After the Storm: Phil Campbell High School Nears Completion After 3-Year Struggle

Phil Campbell High School

Phil Campbell High School

PHIL CAMPBELL, Ala. (WHNT) – Three years ago this upcoming weekend, an EF-5 tornado swept through the town of Phil Campbell killing several and destroying everything in it’s path, including Phil Campbell High School.

It’s a process that’s spanned three years and Franklin County Superintendent Gary Williams says with 75% of the project complete, they are reaching the home stretch in rebuilding the high school.

After bad weather in January and February slowed progress at the site, contractors are making up ground by working 7-days a week.

“The contractor told us last week that we might not be able to get in the first day it could be two or three weeks later,” explained Williams, “which is still 6 months earlier than what was projected.”

Superintendent Williams said they are working on alternative measures if the school is not ready by early August.

They need an alternate plan because the portable classrooms in use right now must be gone by the first of June to finish utility work to the new school.

It’s just one more hurdle for Williams to navigate through, “It was a very big struggle. Because, had we not obtained the FEMA and actually the Department of Finance to help us we would not have been able to build back Phil Campbell School.”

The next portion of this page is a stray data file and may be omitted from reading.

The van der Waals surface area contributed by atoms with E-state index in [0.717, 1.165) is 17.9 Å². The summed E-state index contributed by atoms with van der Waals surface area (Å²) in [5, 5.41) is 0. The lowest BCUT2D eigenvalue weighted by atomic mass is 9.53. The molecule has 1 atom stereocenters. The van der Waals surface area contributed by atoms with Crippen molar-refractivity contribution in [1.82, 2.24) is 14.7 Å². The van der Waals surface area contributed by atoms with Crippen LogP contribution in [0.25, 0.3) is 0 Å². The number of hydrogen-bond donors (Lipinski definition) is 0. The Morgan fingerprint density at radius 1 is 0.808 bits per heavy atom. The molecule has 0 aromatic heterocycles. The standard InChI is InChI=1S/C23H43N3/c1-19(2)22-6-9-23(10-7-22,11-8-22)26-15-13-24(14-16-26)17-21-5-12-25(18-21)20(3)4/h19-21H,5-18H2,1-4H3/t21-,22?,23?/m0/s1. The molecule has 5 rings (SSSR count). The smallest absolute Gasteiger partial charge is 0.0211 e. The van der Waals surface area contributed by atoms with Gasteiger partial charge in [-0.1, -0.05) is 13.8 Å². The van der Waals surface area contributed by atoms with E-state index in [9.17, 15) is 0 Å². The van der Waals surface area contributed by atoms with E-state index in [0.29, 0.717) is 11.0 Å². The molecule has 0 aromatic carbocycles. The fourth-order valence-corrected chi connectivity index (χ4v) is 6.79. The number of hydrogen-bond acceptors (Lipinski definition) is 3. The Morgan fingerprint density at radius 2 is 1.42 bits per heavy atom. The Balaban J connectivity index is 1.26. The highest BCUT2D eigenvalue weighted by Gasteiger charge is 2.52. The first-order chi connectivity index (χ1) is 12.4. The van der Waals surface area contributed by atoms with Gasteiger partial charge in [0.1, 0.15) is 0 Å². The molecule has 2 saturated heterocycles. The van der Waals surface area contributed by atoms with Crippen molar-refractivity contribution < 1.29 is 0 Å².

Williams believes the school stands as a testament to the resilience the residents of Franklin County have and the determination of wanting to rebuild.

However, Williams said he still gets emotional when walking through the new school.

“A lot of emotions run through your mind and your heart when you walk through there knowing that a bad event had to happen to get a new school and you wonder if it’s worth that. Probably not, because you can’t replace lives.”

And when students return to School Avenue, the lives lost on April 27, 2011 will never be forgotten.

The new $25-million Phil Campbell High School includes four safe rooms, designed to hold all of the students and faculty and keep them secure during a severe storm.

The project is being paid for through funds from FEMA and the Alabama Department of Finance.


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